Hamilton, a musical about the life of America Founding Father Alexander Hamilton, has been a sensational hit.

Hamilton was nominated for a record 16 Tony Awards and it won 11. It has also won a Grammy, a Pulitzer Prize and enjoyed an unmatched level of pop culture crossover success.

The show has now opened in Chicago, but how does the Chicago show compare to the original cast in New York?

Hamilton officially opens at The PrivateBank Theatre in Chicago today, although preview performances began there on September 27. I had the opportunity to see Hamilton in Chicago earlier this month. I have not seen the Broadway show in person. However, like much of the country, I have listened to the original Broadway cast recording dozens of times. I can offer a fair comparison of the Broadway recording and the stage show in Chicago.

There are several differences you'll notice at Hamilton Chicago vs the original Broadway recording. There are some improvements, some things that can't be topped and some surprises too.

Alexander Hamilton

Hamilton is played by creator Lin-Manuel Miranda on the original recording. Miranda's talent has been evident for years. My family always knew Miranda as "that guy from The Electric Company." No wonder my kids enjoy reading today, they couldn't help but learn since they grew up on some seriously alphabetic rhymes.

In the musical, Alexander Hamilton's role doesn't hit many big notes as some other characters, but it is a part filled with emotion, enthusiasm and heart. A part Miranda plays to perfection since no one knows these characters inside and out quite like he does.

Miguel Cervantes gives a strong performance as Hamilton in Chicago, but it comes up short of Miranda's. That's really not a knock on Cervantes though, because no one will ever top Miranda's performance in this role.

King George

It's hard to believe that with all of the great talent, songs and characters in Hamilton that it would be possible to steal the show, but that's exactly what Alexander Gemignani does as King George in Hamilton Chicago.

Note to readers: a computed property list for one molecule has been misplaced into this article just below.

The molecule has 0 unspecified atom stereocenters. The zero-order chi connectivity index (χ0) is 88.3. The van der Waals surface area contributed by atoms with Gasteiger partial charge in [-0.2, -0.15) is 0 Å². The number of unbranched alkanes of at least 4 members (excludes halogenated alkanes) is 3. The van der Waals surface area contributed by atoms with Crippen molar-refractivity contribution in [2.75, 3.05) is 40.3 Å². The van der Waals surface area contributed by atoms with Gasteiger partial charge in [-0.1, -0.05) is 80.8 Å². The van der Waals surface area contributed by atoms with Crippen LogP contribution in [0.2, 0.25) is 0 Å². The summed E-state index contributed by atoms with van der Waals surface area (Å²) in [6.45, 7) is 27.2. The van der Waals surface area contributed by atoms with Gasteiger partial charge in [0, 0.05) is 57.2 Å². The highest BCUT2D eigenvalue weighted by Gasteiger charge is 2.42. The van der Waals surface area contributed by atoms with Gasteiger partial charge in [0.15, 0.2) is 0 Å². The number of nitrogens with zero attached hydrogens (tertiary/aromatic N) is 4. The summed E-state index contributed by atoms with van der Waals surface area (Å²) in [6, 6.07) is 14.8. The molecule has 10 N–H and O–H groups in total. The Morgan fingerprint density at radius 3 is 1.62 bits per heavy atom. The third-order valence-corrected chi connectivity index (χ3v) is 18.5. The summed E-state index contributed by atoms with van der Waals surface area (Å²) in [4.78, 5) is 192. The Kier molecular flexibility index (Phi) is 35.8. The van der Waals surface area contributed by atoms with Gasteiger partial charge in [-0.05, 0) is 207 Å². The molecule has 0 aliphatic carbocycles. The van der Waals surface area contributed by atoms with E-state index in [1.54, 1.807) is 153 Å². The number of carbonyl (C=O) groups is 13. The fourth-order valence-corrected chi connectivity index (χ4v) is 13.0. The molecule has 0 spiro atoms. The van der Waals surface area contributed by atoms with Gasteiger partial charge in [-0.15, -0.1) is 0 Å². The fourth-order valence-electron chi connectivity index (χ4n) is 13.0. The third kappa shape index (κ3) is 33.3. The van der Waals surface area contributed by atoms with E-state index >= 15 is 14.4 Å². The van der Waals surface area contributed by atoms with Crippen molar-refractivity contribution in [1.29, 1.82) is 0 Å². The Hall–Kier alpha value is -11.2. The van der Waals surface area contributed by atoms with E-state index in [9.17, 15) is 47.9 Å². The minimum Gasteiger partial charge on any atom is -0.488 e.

King George's few appearances in Hamilton offer a change of pace, some humor and important commentary. King George is a highlight on both the Broadway recording and the Chicago performance, but the character stands out even more in Chicago. In Chicago, the scenes develop slowly and the pacing of the songs is slower than on the recording. King George is simultaneously ruthless and hilarious. It's as good as it gets.

George Washington

On the original Broadway recording, the part of George Washington, like pretty much every character, is well-performed. In Chicago, Jonathan Kirkland's powerful vocal performance as George Washington brings the character to a whole new level. The part stands out more in Chicago than it does on the recording.

Eliza Hamilton

Eliza Hamilton's role is a highlight on both the recording and the Chicago performance.

Ari Afsar plays Eliza Hamilton on stage in Chicago. Afsar has been a Top 36 finalist on American Idol, Miss California and Top 10 at Miss America. Those are the kind of accolades that follow many stars around for their entire careers, but Afsar seems destined to obtain future recognition which will surpass those credentials.

Eliza Hamilton's character features big songs and a lot of emotion. It's one thing to listen to Eliza's heart break again...and again...and again. It's another thing to witness it in person on stage. Afsar is excellent.

"Satisfied" and "Stay Alive (Reprise)"

The stage adds a whole new dimension to every song when compared to the recording. Some songs have more added than others. These two are at the top of that list. Both are examples of great songs and important storylines with a lot going on. Simply listening to the recording can be a bit hard to follow. The stage brings it all together.

The flashback scene in "Satisfied" is portrayed in a way which a recording can not duplicate and the raw emotion of "Stay Alive (Reprise)" makes the scene one of the most unforgettable once you've seen it on stage.

Before seeing the live show neither of these songs were towards to the top of my list of favorites, now they both are.

Going to 'Hamilton' Chicago

Hamilton Chicago is a must-see. Just be prepared to spend.

Unless you are in Chicago and can take a chance at the $10 ticket lottery, a trip to Hamilton is going to be an expensive one. The PrivateBank Theatre seats less than 2,000 ensuring that demand stays high for the show. Many tickets cost from $65 - $180. There are also premium seats which sell for about $500, and that's the original ticket price not an aftermarket markup.

Choosing your seats is tricky. The PrivateBank Theatre includes four levels of seating with many "obstructed" or "limited" views. Overhangs and pillars are responsible for the poor views. Here's a good look at where to sit or not sit.

Hamilton has plans to spread across the country and around the world. It's a musical we'll be enjoying not just for years, but for decades to come. You could save a road trip and plan to see it years from now, but some things just can't wait.

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